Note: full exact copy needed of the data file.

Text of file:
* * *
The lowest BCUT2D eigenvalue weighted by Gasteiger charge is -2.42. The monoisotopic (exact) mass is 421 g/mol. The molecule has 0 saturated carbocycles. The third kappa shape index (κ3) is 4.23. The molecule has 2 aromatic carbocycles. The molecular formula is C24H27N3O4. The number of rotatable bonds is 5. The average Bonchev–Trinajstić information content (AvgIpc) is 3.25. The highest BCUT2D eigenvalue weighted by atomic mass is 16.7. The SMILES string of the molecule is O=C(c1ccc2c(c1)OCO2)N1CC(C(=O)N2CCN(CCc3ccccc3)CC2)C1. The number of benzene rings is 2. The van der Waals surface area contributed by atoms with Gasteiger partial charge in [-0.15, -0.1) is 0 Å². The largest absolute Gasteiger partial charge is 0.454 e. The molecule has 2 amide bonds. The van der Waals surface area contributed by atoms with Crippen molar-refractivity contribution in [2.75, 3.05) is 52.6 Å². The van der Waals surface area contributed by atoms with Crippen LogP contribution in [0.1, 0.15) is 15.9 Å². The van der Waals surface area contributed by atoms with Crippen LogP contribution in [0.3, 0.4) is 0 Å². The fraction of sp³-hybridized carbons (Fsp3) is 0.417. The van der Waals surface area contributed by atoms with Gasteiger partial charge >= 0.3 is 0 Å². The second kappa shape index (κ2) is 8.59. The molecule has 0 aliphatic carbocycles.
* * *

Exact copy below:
The lowest BCUT2D eigenvalue weighted by Gasteiger charge is -2.42. The monoisotopic (exact) mass is 421 g/mol. The molecule has 0 saturated carbocycles. The third kappa shape index (κ3) is 4.23. The molecule has 2 aromatic carbocycles. The molecular formula is C24H27N3O4. The number of rotatable bonds is 5. The average Bonchev–Trinajstić information content (AvgIpc) is 3.25. The highest BCUT2D eigenvalue weighted by atomic mass is 16.7. The SMILES string of the molecule is O=C(c1ccc2c(c1)OCO2)N1CC(C(=O)N2CCN(CCc3ccccc3)CC2)C1. The number of benzene rings is 2. The van der Waals surface area contributed by atoms with Gasteiger partial charge in [-0.15, -0.1) is 0 Å². The largest absolute Gasteiger partial charge is 0.454 e. The molecule has 2 amide bonds. The van der Waals surface area contributed by atoms with Crippen molar-refractivity contribution in [2.75, 3.05) is 52.6 Å². The van der Waals surface area contributed by atoms with Crippen LogP contribution in [0.1, 0.15) is 15.9 Å². The van der Waals surface area contributed by atoms with Crippen LogP contribution in [0.3, 0.4) is 0 Å². The fraction of sp³-hybridized carbons (Fsp3) is 0.417. The van der Waals surface area contributed by atoms with Gasteiger partial charge >= 0.3 is 0 Å². The second kappa shape index (κ2) is 8.59. The molecule has 0 aliphatic carbocycles.